Habits Reinforced at Home
By Julie Reynolds
Here are some additional questions to consider at home concerning Charlotte Mason’s thoughts about specific habits.
First, what practical habits we can cultivate at home? The “habit of attention” is one we work on at Clapham. Reading is a great way to encourage this habit, and narration hones it even more. Projects which require attention to direction and detail can increase an attention span. Keeping a nature journal can be an exercise in observation and attention. And what about learning to delay gratification until a certain task or chore is done? Working at something, whatever it is, “with all our heart, as unto the Lord” (Col 3:23), should certainly inspire us to attend to whatever the task is at hand. This verse also inspires the “habit of perfect execution,” that is, encouraging our children to do all things well. This doesn’t mean we expect more than they can master at their age, but we teach them to take the time to do their very best, and to keep it up, to master one skill wholly before moving on to the next.
Perhaps the most enjoyable habit you can encourage at home is the “habit of imagination.” “Now imagination does not descend, full-grown, to take possession of an empty house; like every other power of the mind, it is the merest germ of a power to begin with, and grows by what it gets; and childhood, the age of faith, is the time for its nourishing.” Choose some adventure stories that your kids may want to act out. Ask them to make up a story for you. Read to them about life in another country or another time. Inspire them with missionary biographies. There’s always, “Don’t come inside until dinner” – they’ll have to think of something!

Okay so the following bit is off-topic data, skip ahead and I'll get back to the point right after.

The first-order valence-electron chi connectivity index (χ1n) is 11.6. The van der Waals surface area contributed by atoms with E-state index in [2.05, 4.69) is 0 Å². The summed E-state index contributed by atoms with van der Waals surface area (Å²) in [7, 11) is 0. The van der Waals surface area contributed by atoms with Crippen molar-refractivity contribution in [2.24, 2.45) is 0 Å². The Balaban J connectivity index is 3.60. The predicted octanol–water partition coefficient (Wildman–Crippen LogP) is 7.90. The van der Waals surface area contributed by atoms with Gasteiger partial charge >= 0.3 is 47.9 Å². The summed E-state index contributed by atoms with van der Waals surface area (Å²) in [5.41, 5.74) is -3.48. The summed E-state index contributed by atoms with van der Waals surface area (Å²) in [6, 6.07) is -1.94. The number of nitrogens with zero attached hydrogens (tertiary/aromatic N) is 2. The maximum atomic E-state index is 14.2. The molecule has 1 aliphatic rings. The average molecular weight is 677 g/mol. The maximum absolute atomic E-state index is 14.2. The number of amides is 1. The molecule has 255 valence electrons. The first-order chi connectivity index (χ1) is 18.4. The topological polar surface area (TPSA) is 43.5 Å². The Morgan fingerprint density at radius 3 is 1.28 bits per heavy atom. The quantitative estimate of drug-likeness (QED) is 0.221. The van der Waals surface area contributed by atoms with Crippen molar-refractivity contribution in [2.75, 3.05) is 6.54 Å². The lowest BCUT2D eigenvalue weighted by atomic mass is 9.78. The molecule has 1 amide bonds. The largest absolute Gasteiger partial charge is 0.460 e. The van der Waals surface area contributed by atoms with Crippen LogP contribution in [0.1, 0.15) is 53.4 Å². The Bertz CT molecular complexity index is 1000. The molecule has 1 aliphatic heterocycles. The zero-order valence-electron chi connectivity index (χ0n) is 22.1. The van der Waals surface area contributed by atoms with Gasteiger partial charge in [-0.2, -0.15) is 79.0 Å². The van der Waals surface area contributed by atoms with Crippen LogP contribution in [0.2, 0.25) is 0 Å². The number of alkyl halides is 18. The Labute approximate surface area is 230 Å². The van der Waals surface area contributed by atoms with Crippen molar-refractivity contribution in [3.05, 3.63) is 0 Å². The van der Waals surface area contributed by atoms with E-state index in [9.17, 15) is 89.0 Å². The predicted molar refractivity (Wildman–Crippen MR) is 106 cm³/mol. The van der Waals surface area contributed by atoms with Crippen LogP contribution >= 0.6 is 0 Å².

Second, consider that many habits are half taught, half caught. We can train our children in attention, order, neatness, manners, and words of courtesy. But the heart attitudes in our homes will have the greatest effect on these habits really taking root: “…the child’s most fixed and dominant habits are those which the mother takes no pains about, but which the child picks up for himself through his close observation of all that is said and done, felt and thought, in his home.”
What are our home atmospheres like? Neat and ordered or not, are the habits of gentleness, truth, courtesy, kindness and love evident? Are we good listeners? Is God’s Word a priority? Do a forgiving and generous spirit, an attitude of hospitality, and a respect for others permeate the air? The question I am asking myself is this: “What habits are my children learning from me?”
Take the great missionary patriarch from Scotland to the South Seas in the 1800’s, John Paton. Listen to what he “caught” by observing his father pray. “How much my father’s prayers at this time impressed me I can never explain, nor could any stranger understand. When, on his knees and all of us kneeling around him in family worship, he poured out his whole soul with tears for the conversion of the Heathen World to the service of Jesus . . . As we rose from our knees, I used to look into the light on my father’s face, and wish I were like him in spirit, — hoping that, in answer to his prayers, I might be privileged and prepared to carry the blessed Gospel to some portion of the Heathen world.”